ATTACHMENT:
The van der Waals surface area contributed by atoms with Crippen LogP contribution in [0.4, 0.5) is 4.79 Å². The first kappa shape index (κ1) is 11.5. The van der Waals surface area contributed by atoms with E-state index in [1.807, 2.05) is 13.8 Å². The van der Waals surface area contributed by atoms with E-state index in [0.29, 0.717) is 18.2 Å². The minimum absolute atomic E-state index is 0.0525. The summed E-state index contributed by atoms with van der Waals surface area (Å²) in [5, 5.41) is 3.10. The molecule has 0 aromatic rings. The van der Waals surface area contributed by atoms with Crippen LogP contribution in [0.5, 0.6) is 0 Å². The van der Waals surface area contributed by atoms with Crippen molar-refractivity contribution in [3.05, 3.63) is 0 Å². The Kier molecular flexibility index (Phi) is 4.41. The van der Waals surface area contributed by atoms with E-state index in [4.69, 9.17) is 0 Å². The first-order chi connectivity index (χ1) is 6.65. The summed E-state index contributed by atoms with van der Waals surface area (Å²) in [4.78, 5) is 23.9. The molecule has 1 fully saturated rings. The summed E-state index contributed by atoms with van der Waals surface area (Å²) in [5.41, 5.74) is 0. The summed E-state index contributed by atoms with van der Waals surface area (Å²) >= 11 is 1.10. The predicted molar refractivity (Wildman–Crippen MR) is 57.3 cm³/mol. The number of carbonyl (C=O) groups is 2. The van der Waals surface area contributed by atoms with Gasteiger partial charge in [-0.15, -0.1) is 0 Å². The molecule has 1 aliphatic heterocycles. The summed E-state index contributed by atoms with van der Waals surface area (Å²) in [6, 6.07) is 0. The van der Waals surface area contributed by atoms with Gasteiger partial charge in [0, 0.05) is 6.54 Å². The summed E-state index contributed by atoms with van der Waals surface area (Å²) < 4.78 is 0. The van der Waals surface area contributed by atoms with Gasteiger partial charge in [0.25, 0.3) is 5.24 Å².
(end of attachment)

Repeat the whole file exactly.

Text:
The van der Waals surface area contributed by atoms with Crippen LogP contribution in [0.4, 0.5) is 4.79 Å². The first kappa shape index (κ1) is 11.5. The van der Waals surface area contributed by atoms with E-state index in [1.807, 2.05) is 13.8 Å². The van der Waals surface area contributed by atoms with E-state index in [0.29, 0.717) is 18.2 Å². The minimum absolute atomic E-state index is 0.0525. The summed E-state index contributed by atoms with van der Waals surface area (Å²) in [5, 5.41) is 3.10. The molecule has 0 aromatic rings. The van der Waals surface area contributed by atoms with Crippen LogP contribution in [0.5, 0.6) is 0 Å². The van der Waals surface area contributed by atoms with Crippen molar-refractivity contribution in [3.05, 3.63) is 0 Å². The Kier molecular flexibility index (Phi) is 4.41. The van der Waals surface area contributed by atoms with E-state index in [4.69, 9.17) is 0 Å². The first-order chi connectivity index (χ1) is 6.65. The summed E-state index contributed by atoms with van der Waals surface area (Å²) in [4.78, 5) is 23.9. The molecule has 1 fully saturated rings. The summed E-state index contributed by atoms with van der Waals surface area (Å²) in [5.41, 5.74) is 0. The summed E-state index contributed by atoms with van der Waals surface area (Å²) >= 11 is 1.10. The predicted molar refractivity (Wildman–Crippen MR) is 57.3 cm³/mol. The number of carbonyl (C=O) groups is 2. The van der Waals surface area contributed by atoms with Gasteiger partial charge in [-0.15, -0.1) is 0 Å². The molecule has 1 aliphatic heterocycles. The summed E-state index contributed by atoms with van der Waals surface area (Å²) in [6, 6.07) is 0. The van der Waals surface area contributed by atoms with Gasteiger partial charge in [0, 0.05) is 6.54 Å². The summed E-state index contributed by atoms with van der Waals surface area (Å²) < 4.78 is 0. The van der Waals surface area contributed by atoms with Gasteiger partial charge in [0.25, 0.3) is 5.24 Å².